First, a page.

Over the years, Professor of Business and Economics Martha Harris, ’79, has led thousands of Baker University students in the procession to receive their diplomas. At this spring’s commencement ceremony on May 21, Harris took her final walk as the university’s head marshal.
Harris was appointed head marshal by former University President Pat Long in 2010 after serving as a faculty marshal. One of the highlights of these duties was leading graduates across campus through their class gates to the commencement ceremony when it was held inside the George F. Collins Jr. Sports and Convention Center.
“It was a very emotional time, and I was proud to get to be a part of that experience for many hundreds of graduates,” she said. “An especially fun part of that event was that faculty would throw little poppers on the sidewalk at our feet, and we would all laugh and be silly together before we had to be serious inside the ceremony.”
Now that commencement is held at Liston Stadium, the class gate traditions walk takes place on the afternoon of the Grad Grill, when the head marshal and the bagpipers lead the students from their class gate to the gathering at the Alumni Center.
Harris said the head marshal is also asked to lead processions for Convocation, Founders Day, Traditions Night, and other formal events throughout the year, but most of the responsibilities surround commencement.
“I work with the President’s office to help plan the processional and recessional for the ceremony and to determine what the graduate seating looks like,” she said. “I assign appropriate degree groups to the other marshals and instruct the other marshals in their duties. I coordinate with the bagpipers and color guard with regard to the start of the ceremony and lead everyone in—hopefully right on time!”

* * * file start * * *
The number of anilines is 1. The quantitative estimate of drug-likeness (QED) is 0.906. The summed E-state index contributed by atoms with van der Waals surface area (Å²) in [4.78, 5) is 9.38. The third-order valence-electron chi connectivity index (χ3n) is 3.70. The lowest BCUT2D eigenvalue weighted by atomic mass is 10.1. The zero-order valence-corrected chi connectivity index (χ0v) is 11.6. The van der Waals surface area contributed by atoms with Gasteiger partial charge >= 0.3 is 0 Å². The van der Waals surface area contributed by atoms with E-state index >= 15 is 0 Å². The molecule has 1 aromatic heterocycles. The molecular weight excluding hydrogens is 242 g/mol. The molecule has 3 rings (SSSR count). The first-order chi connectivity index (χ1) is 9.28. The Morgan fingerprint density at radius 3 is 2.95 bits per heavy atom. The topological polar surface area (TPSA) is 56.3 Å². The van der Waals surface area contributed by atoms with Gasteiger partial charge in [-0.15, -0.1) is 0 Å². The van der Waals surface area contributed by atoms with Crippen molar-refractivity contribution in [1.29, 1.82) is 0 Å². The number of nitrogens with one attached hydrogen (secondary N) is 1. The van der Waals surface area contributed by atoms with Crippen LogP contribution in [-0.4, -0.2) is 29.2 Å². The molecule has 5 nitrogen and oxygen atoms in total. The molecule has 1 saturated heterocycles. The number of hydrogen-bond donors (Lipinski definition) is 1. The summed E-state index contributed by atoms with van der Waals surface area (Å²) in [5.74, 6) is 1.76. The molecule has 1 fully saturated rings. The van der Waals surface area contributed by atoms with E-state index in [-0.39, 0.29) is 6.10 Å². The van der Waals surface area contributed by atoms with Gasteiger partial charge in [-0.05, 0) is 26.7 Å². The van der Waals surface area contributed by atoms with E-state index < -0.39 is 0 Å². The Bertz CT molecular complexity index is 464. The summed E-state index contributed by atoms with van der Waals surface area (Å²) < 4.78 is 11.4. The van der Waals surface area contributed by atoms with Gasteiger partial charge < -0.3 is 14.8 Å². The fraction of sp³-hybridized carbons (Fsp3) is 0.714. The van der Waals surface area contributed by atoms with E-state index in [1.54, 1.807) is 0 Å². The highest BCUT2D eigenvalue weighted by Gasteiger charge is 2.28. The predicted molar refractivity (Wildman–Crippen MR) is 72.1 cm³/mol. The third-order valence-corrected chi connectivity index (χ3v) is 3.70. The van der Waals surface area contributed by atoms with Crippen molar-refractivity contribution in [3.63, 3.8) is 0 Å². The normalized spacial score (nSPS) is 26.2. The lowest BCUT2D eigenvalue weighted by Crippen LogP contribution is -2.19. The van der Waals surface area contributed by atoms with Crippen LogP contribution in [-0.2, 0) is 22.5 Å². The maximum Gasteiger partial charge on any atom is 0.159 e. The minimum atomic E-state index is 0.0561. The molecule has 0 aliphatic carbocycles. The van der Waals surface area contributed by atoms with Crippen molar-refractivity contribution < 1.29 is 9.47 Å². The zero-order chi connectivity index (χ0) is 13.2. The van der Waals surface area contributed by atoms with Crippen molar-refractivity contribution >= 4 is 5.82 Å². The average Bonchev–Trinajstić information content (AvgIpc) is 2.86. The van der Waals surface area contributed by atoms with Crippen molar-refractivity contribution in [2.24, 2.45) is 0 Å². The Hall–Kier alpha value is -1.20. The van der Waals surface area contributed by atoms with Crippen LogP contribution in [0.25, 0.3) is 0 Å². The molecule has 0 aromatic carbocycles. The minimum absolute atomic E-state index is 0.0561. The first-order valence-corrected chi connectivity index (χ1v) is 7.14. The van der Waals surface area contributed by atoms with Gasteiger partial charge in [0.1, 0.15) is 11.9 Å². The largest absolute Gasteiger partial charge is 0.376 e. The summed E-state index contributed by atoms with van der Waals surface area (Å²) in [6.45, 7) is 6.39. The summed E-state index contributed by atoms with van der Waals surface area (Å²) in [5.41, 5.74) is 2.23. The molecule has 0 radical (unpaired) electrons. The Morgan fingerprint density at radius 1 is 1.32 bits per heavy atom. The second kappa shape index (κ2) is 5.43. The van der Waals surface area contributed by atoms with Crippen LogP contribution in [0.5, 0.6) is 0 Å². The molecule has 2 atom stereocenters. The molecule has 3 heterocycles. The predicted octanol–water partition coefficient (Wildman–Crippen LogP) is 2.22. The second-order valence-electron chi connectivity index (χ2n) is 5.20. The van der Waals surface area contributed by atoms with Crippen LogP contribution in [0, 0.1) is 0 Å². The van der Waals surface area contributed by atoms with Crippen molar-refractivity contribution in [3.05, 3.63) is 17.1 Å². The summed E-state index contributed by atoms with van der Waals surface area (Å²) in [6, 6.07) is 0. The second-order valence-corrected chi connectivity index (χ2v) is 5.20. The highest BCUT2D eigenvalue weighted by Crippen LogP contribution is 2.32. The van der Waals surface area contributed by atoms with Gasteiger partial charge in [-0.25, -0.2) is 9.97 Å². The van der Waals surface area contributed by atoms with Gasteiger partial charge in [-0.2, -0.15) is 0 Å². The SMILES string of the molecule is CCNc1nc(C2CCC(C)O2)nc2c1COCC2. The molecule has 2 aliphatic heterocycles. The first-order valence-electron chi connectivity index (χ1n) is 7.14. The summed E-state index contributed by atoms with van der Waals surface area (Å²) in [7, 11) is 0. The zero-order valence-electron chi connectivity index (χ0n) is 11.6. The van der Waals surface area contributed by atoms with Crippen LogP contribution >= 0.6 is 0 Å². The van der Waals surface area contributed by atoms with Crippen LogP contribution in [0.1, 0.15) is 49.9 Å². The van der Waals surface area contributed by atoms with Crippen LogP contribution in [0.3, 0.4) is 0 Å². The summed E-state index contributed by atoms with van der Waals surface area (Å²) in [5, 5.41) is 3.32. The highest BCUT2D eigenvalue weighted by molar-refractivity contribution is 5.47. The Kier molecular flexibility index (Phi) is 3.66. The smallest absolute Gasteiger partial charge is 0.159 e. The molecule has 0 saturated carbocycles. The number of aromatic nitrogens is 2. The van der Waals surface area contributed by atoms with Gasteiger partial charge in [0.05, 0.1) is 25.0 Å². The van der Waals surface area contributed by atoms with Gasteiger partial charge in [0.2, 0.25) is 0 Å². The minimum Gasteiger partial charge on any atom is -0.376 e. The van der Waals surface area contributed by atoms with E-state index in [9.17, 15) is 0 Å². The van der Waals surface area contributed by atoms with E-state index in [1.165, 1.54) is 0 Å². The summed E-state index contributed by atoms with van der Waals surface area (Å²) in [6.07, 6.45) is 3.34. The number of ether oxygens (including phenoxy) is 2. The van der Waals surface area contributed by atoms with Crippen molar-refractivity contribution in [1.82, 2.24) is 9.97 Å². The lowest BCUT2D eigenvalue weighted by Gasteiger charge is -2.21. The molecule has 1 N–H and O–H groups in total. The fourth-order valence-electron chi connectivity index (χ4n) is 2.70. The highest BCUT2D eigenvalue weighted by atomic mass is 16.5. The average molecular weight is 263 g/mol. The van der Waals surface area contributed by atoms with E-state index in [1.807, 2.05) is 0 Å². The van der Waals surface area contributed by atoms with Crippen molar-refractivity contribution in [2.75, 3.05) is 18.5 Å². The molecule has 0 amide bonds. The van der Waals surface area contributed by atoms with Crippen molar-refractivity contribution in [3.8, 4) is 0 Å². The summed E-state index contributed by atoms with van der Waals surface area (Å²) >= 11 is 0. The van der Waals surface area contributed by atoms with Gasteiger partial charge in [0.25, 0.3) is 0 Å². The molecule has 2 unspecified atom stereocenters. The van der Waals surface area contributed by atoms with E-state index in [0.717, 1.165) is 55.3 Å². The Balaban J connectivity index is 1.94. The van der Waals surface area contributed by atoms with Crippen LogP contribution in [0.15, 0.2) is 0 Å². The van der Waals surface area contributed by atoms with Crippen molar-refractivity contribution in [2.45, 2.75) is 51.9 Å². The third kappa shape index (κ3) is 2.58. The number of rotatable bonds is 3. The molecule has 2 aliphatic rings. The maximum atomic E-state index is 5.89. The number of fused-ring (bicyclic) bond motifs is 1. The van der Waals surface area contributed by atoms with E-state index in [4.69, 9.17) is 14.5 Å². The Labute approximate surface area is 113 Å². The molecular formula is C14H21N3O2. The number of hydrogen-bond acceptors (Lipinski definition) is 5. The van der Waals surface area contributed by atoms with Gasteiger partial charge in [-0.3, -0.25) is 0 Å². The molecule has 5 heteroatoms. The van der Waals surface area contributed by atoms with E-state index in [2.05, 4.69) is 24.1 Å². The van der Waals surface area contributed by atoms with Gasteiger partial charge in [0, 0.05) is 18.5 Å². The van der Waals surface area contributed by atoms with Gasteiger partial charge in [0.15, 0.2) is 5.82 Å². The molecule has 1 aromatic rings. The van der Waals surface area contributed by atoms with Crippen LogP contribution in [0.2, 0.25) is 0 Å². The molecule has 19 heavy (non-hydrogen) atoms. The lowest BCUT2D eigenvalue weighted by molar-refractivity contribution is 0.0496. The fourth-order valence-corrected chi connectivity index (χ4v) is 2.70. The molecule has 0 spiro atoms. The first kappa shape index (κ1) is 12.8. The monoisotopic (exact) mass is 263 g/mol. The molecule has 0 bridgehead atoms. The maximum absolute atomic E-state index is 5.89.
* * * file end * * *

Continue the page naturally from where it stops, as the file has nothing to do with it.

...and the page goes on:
One of the head marshal’s jobs is carrying a large mace, which was crafted by Professor Emeritus of Art Walt Bailey, ’62.
“It is pretty heavy,” Harris said. “Really, the bigger challenge is that it is taller than me! The mace is made of wood and stained glass that came from Centenary Hall that used to be roughly in the vicinity of the chapel. I don’t worry too much about the weight, but I do try to walk a lot in the couple of weeks right before a ceremony.”
Another highlight for Harris through the years was leading graduates when her daughter Kristin Harris Katzman, ’06, graduated from the School of Nursing.
“I had said I would take the day off and just be ‘Mom,’ but she wanted me to be leading the walk,” she said.
Dr. Sara Crump, professor of psychology and chair of the Department of Psychology, will succeed Harris as the head marshal.
Written by Jenalea Myers, ’08